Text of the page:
8.2.3 A Two-Stage Design
    8.3 High-Gain Stages
       8.3.1 A Detailed Low-Frequency Hybrid-Pi Model
       8.3.2 Common-Emitter Stage with Current-Source Load
       8.3.3 Emitter-Follower Common-Emitter Cascade
       8.3.4 Current-Source-Loaded Cascode
       8.3.5 Related Considerations
    8.4 Output Amplifiers
9 An Illustrative Design
    9.1 Circuit Description
       9.1.1 Overview
       9.1.2 Detailed Considerations
    9.2 Analysis
       9.2.1 Low-Frequency Gain
       9.2.2 Transfer Function
       9.2.3 A Method for Compensation
    9.3 Other Considerations
       9.3.1 Temperature Stability
       9.3.2 Large-Signal Performance
       9.3.3 Design Compromises
    9.4 Experimental Results
10 Integrated-Circuit Operational Amplifiers
    10.1 Introduction
    10.2 Fabrication
       10.2.1 NPN Transistors
       10.2.2 PNP Transistors
       10.2.3 Other Components
    10.3 Integrated-Circuit Design Techniques
       10.3.1 Current Repeaters
       10.3.2 Other Connections
    10.4 Representative Integrated-Circuit Operational Amplifiers
       10.4.1 The LM101 and LM101A Operational Amplifiers
       10.4.2 The µA776 Operational Amplifier
       10.4.3 The LM108 Operational Amplifier
       10.4.4 The LM110 Voltage Follower
       10.4.5 Recent Developments
    10.5 Additions to Improve Performance
11 Basic Applications
    11.1 Introduction
    11.2 Specifications
       11.2.1 Definitions
       11.2.2 Parameter Measurement
    11.3 General Precautions
       11.3.1 Destructive Processes
       11.3.2 Oscillation
       11.3.3 Grounding Problems
       11.3.4 Selection of Passive Components
    11.4 Representative Linear Connections
       11.4.1 Differential Amplifiers
       11.4.2 A Double Integrator
       11.4.3 Current Sources
       11.4.4 Circuits which Provide a Controlled Driving-Point Impedance
    11.5 Nonlinear Connections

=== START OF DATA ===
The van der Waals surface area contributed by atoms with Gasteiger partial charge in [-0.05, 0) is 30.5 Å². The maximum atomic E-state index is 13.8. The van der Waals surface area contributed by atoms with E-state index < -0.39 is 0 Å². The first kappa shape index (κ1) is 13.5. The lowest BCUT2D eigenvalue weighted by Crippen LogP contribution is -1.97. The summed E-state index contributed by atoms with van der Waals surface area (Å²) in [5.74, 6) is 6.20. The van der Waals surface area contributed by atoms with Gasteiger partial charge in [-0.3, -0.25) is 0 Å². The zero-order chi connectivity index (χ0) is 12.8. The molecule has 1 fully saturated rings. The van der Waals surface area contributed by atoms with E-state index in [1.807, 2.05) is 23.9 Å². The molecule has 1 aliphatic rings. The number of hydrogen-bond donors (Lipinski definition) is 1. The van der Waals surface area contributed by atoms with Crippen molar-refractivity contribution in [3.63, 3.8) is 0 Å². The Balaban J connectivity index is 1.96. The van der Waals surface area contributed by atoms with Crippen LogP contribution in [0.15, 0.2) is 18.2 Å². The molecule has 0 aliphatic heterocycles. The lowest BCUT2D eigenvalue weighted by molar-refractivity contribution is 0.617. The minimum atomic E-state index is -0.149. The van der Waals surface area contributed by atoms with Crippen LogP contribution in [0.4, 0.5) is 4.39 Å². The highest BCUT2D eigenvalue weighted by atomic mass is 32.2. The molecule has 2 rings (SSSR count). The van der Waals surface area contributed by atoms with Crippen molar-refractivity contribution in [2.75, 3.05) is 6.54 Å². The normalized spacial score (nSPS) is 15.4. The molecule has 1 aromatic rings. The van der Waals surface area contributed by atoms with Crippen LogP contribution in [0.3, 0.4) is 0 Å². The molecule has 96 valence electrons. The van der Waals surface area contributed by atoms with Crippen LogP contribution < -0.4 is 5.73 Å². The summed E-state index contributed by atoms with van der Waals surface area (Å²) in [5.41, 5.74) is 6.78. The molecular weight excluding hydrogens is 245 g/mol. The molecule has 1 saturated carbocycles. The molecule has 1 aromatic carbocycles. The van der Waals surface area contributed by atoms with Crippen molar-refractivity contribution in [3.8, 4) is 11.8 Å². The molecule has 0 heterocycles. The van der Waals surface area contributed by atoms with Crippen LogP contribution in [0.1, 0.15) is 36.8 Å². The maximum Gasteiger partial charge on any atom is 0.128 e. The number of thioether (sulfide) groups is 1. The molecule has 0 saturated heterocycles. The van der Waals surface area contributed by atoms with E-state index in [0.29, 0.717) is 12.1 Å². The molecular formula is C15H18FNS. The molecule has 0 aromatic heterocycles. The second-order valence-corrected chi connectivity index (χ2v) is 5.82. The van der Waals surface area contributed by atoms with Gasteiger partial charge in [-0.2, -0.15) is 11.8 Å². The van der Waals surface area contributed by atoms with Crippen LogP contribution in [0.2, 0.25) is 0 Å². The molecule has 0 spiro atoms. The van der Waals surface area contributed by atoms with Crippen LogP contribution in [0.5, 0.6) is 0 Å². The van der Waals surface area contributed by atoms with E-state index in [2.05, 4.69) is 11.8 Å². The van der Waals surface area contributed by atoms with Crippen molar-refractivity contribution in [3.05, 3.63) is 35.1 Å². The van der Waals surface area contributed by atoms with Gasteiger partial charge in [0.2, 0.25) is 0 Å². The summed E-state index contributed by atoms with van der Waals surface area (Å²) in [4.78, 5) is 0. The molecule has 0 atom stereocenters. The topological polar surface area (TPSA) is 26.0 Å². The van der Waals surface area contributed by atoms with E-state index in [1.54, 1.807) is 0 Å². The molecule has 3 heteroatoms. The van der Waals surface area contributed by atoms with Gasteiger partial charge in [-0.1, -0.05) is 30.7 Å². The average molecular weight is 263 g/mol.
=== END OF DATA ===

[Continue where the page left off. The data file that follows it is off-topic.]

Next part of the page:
11.5.1 Precision Rectifiers
       11.5.2 A Peak Detector
       11.5.3 Generation of Piecewise-Linear Transfer Characteristics
       11.5.4 Log and Analog Circuits
       11.5.5 Analog Multiplication
    11.6 Applications Involving Analog-Signal Switching Problems
12 Advanced Applications
    12.1 Sinusoidal Oscillations
       12.1.1 The Wien-Bridge Oscillator
       12.1.2 Quadrature Oscillators
       12.1.3 Amplitude Stabilization by Means of Limiting
       12.1.4 Amplitude Control by Parameter Variation
    12.2 Nonlinear Oscillators
       12.2.1 A Square- and Triangle-Wave Generator
       12.2.2 Duty-Cycle Modulation
       12.2.3 Frequency Modulation
       12.2.4 A Single-Amplifier Nonlinear Oscillator
    12.3 Analog Computation
       12.3.1 The Approach
       12.3.2 Amplitude and Time Scaling
       12.3.3 Ancillary Circuits
    12.4 Active Filters
       12.4.1 The Sallen and Key Circuit
       12.4.2 A General Synthesis Procedure
    12.5 Further Examples
       12.5.1 A Frequency-Independent Phase Shifter
       12.5.2 A Sine-Wave Shaper
       12.5.3 A Nonlinear Three-Port Network
13 Compensation Revisited
    13.1 Introduction
    13.2 Compensation When the Op-Amp Transfer Function is Fixed
       13.2.1 Input Compensation
       13.2.2 Other Methods
    13.3 Compensation By Changing the Amplifier Transfer Function
       13.3.1 General Considerations
       13.3.2 One-Pole Compensation
       13.3.3 Two-Pole Compensation
       13.3.4 Compensation That Includes a Zero
       13.3.5 Slow-Rolloff Compensation
       13.3.6 Feedforward Compensation
       13.3.7 Compensation to Improve Large-Signal Performance
       13.3.8 Summary

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Last updated: 18 April 2007 by Kent Lundberg.